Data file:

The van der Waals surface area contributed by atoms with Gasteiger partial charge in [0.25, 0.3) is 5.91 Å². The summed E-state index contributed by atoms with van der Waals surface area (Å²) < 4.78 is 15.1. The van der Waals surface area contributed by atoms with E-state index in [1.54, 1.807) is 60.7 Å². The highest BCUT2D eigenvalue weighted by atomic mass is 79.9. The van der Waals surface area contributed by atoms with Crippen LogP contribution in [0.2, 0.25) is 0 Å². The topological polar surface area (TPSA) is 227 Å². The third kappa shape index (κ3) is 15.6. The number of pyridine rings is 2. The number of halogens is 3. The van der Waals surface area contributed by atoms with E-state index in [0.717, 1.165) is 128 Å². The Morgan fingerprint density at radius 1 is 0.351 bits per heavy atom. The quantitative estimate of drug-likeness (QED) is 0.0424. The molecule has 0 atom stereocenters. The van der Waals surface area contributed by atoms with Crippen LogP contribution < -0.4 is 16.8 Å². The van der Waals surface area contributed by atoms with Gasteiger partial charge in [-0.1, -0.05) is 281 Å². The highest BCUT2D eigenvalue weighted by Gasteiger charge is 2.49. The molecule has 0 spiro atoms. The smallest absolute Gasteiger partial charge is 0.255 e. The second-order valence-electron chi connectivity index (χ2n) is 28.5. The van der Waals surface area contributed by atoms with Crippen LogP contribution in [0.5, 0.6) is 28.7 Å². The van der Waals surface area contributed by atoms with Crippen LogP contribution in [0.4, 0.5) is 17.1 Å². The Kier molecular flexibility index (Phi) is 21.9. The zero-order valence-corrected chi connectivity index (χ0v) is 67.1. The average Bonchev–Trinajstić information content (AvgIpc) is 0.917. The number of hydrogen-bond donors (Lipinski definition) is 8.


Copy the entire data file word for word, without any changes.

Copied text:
The van der Waals surface area contributed by atoms with Gasteiger partial charge in [0.25, 0.3) is 5.91 Å². The summed E-state index contributed by atoms with van der Waals surface area (Å²) < 4.78 is 15.1. The van der Waals surface area contributed by atoms with E-state index in [1.54, 1.807) is 60.7 Å². The highest BCUT2D eigenvalue weighted by atomic mass is 79.9. The van der Waals surface area contributed by atoms with Crippen LogP contribution in [0.2, 0.25) is 0 Å². The topological polar surface area (TPSA) is 227 Å². The third kappa shape index (κ3) is 15.6. The number of pyridine rings is 2. The number of halogens is 3. The van der Waals surface area contributed by atoms with E-state index in [0.717, 1.165) is 128 Å². The Morgan fingerprint density at radius 1 is 0.351 bits per heavy atom. The quantitative estimate of drug-likeness (QED) is 0.0424. The molecule has 0 atom stereocenters. The van der Waals surface area contributed by atoms with Crippen LogP contribution < -0.4 is 16.8 Å². The van der Waals surface area contributed by atoms with Gasteiger partial charge in [-0.1, -0.05) is 281 Å². The highest BCUT2D eigenvalue weighted by Gasteiger charge is 2.49. The molecule has 0 spiro atoms. The smallest absolute Gasteiger partial charge is 0.255 e. The second-order valence-electron chi connectivity index (χ2n) is 28.5. The van der Waals surface area contributed by atoms with Crippen LogP contribution in [0.5, 0.6) is 28.7 Å². The van der Waals surface area contributed by atoms with Crippen LogP contribution in [0.4, 0.5) is 17.1 Å². The Kier molecular flexibility index (Phi) is 21.9. The zero-order valence-corrected chi connectivity index (χ0v) is 67.1. The average Bonchev–Trinajstić information content (AvgIpc) is 0.917. The number of hydrogen-bond donors (Lipinski definition) is 8.